by James Montgomery, news editor
February 11, 2011 -- TSMC's Morris Chang had some surprisingly specific & bullish comments about the 450mm wafer-size transition, practically as an aside during 4Q10 quarterly results call a couple weeks ago. It seems surprisingly direct and specific -- and somewhat counter to what most everyone else has been saying, that the industry downturn (and general lack of supplier enthusiasm) have pushed 450mm well outside the ITRS' original schedule:
"Our first 450-millimeter pilot line is planned at our Fab12 Phase VI, starting with 20-nanometer technology. The timing of the pilot line will be around 2013, 2014. Our first 450-millimeter production line is planned in around 2015, 2016."
We asked a few industry analysts what they thought of TSMC's statement, and they generally agreed on several key interpretations:
Don't bet on it -- or against it. TSMC's newly stated timeline (2013-14 pilot production, 2015-16 production ramp) is basically aligned with what's still on the 2010 ITRS Roadmap (unchanged from the 2009 version), though an anticipated ITRS reevaluation later this year might officially push things back a little. The silence (so far) from the other original two 450mm proponents, Intel and Samsung, also suggests the original proposed schedule of a 2012 pilot line has slipped. "Very early pilot production by 2014 is probably doable, and I think the first true volume-production-sized fabs have to be 2.5-3 years away from that," says IC Insights' Trevor Yancey.
It won't be as hard as 300mm. 300mm wafer processing didn't really get into gear until TSMC announced a real fab, says VLSI Research's Dan Hutcheson, and even then there were delays e.g. a lack of automation standards. But because those are now in place, the real technical hurdles to a 450mm transition are tool availability and process development, so "it should go smoother than 300mm," he writes.
The real problems aren't technical, they're economic. Developing the infrastructure to support a 450mm wafer-size transition will be tough, but it's not the real challenge -- it's a matter of delivering the required economic payback.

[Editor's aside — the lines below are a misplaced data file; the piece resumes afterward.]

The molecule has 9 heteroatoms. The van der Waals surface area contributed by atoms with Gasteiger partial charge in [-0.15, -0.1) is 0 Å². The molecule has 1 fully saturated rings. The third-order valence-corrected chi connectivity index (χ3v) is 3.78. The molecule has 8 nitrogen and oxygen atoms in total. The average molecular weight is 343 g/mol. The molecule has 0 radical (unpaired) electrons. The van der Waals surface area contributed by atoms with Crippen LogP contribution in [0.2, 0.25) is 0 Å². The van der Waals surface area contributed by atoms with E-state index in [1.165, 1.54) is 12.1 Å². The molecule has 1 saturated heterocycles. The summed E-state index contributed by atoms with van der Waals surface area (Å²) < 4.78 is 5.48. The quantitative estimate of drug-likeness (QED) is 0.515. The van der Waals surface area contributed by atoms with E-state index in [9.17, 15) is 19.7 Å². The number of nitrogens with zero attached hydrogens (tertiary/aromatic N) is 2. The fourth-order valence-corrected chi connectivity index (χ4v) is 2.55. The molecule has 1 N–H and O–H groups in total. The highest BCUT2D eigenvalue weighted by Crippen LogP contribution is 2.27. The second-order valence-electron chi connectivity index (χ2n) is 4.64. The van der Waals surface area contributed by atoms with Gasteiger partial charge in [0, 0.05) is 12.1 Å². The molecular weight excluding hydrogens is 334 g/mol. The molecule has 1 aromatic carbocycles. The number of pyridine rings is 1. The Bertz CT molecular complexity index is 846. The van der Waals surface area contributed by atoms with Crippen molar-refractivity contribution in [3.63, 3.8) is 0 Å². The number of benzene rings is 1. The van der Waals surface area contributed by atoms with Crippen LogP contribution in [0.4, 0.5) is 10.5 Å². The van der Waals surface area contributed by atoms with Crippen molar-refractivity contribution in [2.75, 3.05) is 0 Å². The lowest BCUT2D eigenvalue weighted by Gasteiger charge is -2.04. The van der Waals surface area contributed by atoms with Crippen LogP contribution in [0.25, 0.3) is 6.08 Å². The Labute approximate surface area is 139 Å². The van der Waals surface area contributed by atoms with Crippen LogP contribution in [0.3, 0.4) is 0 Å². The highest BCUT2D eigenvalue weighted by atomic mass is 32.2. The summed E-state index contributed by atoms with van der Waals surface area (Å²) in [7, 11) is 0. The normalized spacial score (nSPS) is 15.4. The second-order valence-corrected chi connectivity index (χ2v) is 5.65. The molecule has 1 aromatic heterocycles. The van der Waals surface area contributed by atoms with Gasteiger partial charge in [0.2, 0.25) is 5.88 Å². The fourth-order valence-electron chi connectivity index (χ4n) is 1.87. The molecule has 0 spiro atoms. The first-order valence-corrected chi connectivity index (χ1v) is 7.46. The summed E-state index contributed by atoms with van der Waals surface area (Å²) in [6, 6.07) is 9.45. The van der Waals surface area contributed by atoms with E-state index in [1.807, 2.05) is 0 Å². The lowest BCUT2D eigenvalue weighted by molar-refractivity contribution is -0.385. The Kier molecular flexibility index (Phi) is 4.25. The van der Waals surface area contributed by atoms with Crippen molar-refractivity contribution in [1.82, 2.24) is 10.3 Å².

"You have to be able to drop the cost of producing a square inch of silicon by at least 30% to make it worthwhile," said Bob Johnson, research VP at Gartner. That'll basically mean getting the same throughput (wafers/hour) at 450mm as at 300mm. And that means overcoming hurdles in area-sensitive processes such as lithography, implant, and inspection. Scan/step will need to be 2.25x faster to maintain equal throughput, or else add more stages and associated components (e.g. optics and lasers) which will drive up tool costs. And don't forget about EUV lithography, which still has serious throughput issues but is also on the development path parallel to (and eventually intersecting with) 450mm wafer processing. And discussion
Without economic justification -- and that includes satisfying toolmakers' desire for return on their R&D investments -- volume production for 450mm won't happen, Johnson says.
It's when, not if. Tool suppliers have publicly bellyached from the first suggestions of 450mm about needing devicemakers to help support development (if not bear it largely/entirely), as well as clear targets to revenue generation. They still remember the switchover to 300mm which took years longer than expected, and with debatable ROI to them. Nevertheless, the industry has been pushing ahead with developing a 450mm infrastructure, and a lot of suppliers are at least working behind the scenes with their customers. "There is definitely progress being made in developing the technology and there seems to be greater cooperation across the industry than was experience with 300mm development," said Yancey. "Most equipment/materials suppliers are developing technology and/or participating in the co-ops whether they will admit it or not." Because for them, it's the same argument as for devicemakers getting off the leading-edge process train -- if you're not supplying 450mm tools, you're dead in the market. "If you are an equipment supplier, it means you can no longer ignore 450mm," said Hutcheson.
If TSMC goes, everyone goes. Intel carried the industry's wafer-size transition torch at 150mm, and IBM did it at 200mm. TSMC was an early catalyst at what generally was an industry-supported 300mm transition. Maybe the top foundry is willing to "be the one with the arrows in their back" and take a leadership role at 450mm, writes Hutcheson. Gartner's Johnson agrees: "It will have to provide a big check to a few tool suppliers to fund 450mm, and also to fund the first pilot line to see if they can get the costs down," which is probably what Intel and others would prefer to see before committing. "If that happens, then it will get interesting."
Every chipmaker planning a fab must now decide whether TSMC means to stick to that timeline, and prepare their own responses. "You can't be a fast follower with wafer size transitions because fabs have such long lives," says Hutcheson, noting how Japan gambled at 200mm and got passed by Taiwan and Korea. (Nor can one develop a leading-edge process and simply port it to new wafer size, he points out, recalling TI in the mid-90s.)
Bottom line: Look for others to quickly crystallize their 450mm strategies, starting with Samsung and GlobalFoundries. Intel's soon-to-come new development fab, D1X, will apparently be 450mm-capable, but the chipmaker likely would officially join the movement too.
Five takeaways from TSMC's 450mm pledge
by James Montgomery, news editor